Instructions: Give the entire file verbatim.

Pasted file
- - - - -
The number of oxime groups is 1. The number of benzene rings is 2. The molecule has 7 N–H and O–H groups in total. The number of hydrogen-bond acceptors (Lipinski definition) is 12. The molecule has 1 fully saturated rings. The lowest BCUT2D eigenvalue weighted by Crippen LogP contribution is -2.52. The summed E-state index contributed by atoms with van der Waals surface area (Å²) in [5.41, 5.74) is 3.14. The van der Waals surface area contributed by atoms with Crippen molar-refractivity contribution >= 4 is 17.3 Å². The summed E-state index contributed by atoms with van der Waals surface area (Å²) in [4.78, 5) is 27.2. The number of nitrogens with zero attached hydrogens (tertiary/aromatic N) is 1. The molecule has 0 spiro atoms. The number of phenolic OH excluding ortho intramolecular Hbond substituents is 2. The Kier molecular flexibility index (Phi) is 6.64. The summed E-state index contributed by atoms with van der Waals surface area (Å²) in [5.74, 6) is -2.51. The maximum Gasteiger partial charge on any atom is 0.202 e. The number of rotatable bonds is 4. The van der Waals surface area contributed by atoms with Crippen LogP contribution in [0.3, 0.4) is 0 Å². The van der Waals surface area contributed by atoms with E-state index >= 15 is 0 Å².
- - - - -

The number of oxime groups is 1. The number of benzene rings is 2. The molecule has 7 N–H and O–H groups in total. The number of hydrogen-bond acceptors (Lipinski definition) is 12. The molecule has 1 fully saturated rings. The lowest BCUT2D eigenvalue weighted by Crippen LogP contribution is -2.52. The summed E-state index contributed by atoms with van der Waals surface area (Å²) in [5.41, 5.74) is 3.14. The van der Waals surface area contributed by atoms with Crippen molar-refractivity contribution >= 4 is 17.3 Å². The summed E-state index contributed by atoms with van der Waals surface area (Å²) in [4.78, 5) is 27.2. The number of nitrogens with zero attached hydrogens (tertiary/aromatic N) is 1. The molecule has 0 spiro atoms. The number of phenolic OH excluding ortho intramolecular Hbond substituents is 2. The Kier molecular flexibility index (Phi) is 6.64. The summed E-state index contributed by atoms with van der Waals surface area (Å²) in [5.74, 6) is -2.51. The maximum Gasteiger partial charge on any atom is 0.202 e. The number of rotatable bonds is 4. The van der Waals surface area contributed by atoms with Crippen LogP contribution in [0.3, 0.4) is 0 Å². The van der Waals surface area contributed by atoms with E-state index >= 15 is 0 Å².